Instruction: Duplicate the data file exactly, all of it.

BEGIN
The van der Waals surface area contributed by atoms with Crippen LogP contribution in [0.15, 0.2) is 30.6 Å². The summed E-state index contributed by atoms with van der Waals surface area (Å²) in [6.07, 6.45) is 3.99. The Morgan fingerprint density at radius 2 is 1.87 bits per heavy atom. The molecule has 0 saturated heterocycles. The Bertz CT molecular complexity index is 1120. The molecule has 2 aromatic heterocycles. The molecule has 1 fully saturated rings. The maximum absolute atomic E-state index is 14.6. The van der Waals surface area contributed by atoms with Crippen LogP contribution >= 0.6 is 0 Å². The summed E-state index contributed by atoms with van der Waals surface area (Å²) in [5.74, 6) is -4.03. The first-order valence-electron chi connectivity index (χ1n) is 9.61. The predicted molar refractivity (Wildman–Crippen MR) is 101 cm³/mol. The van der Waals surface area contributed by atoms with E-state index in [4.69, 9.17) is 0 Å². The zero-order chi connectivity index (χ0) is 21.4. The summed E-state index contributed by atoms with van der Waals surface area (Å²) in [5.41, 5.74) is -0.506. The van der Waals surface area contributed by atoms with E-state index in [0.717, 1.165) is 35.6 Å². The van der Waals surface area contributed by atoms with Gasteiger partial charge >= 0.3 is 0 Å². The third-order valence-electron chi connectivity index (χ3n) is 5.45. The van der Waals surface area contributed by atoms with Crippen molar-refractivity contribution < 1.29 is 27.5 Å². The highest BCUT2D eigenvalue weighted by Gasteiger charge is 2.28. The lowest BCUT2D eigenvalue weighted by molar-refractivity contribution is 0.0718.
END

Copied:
The van der Waals surface area contributed by atoms with Crippen LogP contribution in [0.15, 0.2) is 30.6 Å². The summed E-state index contributed by atoms with van der Waals surface area (Å²) in [6.07, 6.45) is 3.99. The Morgan fingerprint density at radius 2 is 1.87 bits per heavy atom. The molecule has 0 saturated heterocycles. The Bertz CT molecular complexity index is 1120. The molecule has 2 aromatic heterocycles. The molecule has 1 fully saturated rings. The maximum absolute atomic E-state index is 14.6. The van der Waals surface area contributed by atoms with Crippen LogP contribution >= 0.6 is 0 Å². The summed E-state index contributed by atoms with van der Waals surface area (Å²) in [5.74, 6) is -4.03. The first-order valence-electron chi connectivity index (χ1n) is 9.61. The predicted molar refractivity (Wildman–Crippen MR) is 101 cm³/mol. The van der Waals surface area contributed by atoms with E-state index in [4.69, 9.17) is 0 Å². The zero-order chi connectivity index (χ0) is 21.4. The summed E-state index contributed by atoms with van der Waals surface area (Å²) in [5.41, 5.74) is -0.506. The van der Waals surface area contributed by atoms with E-state index in [0.717, 1.165) is 35.6 Å². The van der Waals surface area contributed by atoms with Gasteiger partial charge >= 0.3 is 0 Å². The third-order valence-electron chi connectivity index (χ3n) is 5.45. The van der Waals surface area contributed by atoms with Crippen molar-refractivity contribution < 1.29 is 27.5 Å². The highest BCUT2D eigenvalue weighted by Gasteiger charge is 2.28. The lowest BCUT2D eigenvalue weighted by molar-refractivity contribution is 0.0718.